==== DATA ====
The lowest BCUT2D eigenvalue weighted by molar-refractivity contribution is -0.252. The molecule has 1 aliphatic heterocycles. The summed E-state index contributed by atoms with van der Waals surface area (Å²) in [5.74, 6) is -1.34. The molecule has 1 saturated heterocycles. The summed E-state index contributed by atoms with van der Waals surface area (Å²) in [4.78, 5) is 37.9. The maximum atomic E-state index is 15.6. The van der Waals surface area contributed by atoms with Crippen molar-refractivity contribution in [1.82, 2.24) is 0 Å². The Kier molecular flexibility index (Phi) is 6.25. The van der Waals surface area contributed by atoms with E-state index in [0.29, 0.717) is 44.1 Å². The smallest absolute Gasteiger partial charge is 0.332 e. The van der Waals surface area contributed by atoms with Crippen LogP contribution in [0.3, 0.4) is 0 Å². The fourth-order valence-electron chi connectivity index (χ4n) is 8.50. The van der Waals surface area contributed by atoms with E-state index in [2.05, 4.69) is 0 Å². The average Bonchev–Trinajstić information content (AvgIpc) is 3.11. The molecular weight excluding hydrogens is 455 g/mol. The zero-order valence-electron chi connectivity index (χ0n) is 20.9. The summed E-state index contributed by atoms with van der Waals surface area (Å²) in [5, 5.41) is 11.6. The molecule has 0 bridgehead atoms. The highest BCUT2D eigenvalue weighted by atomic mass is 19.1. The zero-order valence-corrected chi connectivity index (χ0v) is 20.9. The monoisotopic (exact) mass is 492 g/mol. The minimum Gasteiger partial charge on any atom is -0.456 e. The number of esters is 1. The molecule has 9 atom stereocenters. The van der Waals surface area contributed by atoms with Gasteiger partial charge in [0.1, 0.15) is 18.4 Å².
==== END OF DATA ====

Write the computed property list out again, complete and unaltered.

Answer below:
The lowest BCUT2D eigenvalue weighted by molar-refractivity contribution is -0.252. The molecule has 1 aliphatic heterocycles. The summed E-state index contributed by atoms with van der Waals surface area (Å²) in [5.74, 6) is -1.34. The molecule has 1 saturated heterocycles. The summed E-state index contributed by atoms with van der Waals surface area (Å²) in [4.78, 5) is 37.9. The maximum atomic E-state index is 15.6. The van der Waals surface area contributed by atoms with Crippen molar-refractivity contribution in [1.82, 2.24) is 0 Å². The Kier molecular flexibility index (Phi) is 6.25. The van der Waals surface area contributed by atoms with E-state index in [0.29, 0.717) is 44.1 Å². The smallest absolute Gasteiger partial charge is 0.332 e. The van der Waals surface area contributed by atoms with Crippen LogP contribution in [0.3, 0.4) is 0 Å². The fourth-order valence-electron chi connectivity index (χ4n) is 8.50. The van der Waals surface area contributed by atoms with E-state index in [2.05, 4.69) is 0 Å². The average Bonchev–Trinajstić information content (AvgIpc) is 3.11. The molecular weight excluding hydrogens is 455 g/mol. The zero-order valence-electron chi connectivity index (χ0n) is 20.9. The summed E-state index contributed by atoms with van der Waals surface area (Å²) in [5, 5.41) is 11.6. The molecule has 0 bridgehead atoms. The highest BCUT2D eigenvalue weighted by atomic mass is 19.1. The zero-order valence-corrected chi connectivity index (χ0v) is 20.9. The monoisotopic (exact) mass is 492 g/mol. The minimum Gasteiger partial charge on any atom is -0.456 e. The number of esters is 1. The molecule has 9 atom stereocenters. The van der Waals surface area contributed by atoms with Gasteiger partial charge in [0.1, 0.15) is 18.4 Å².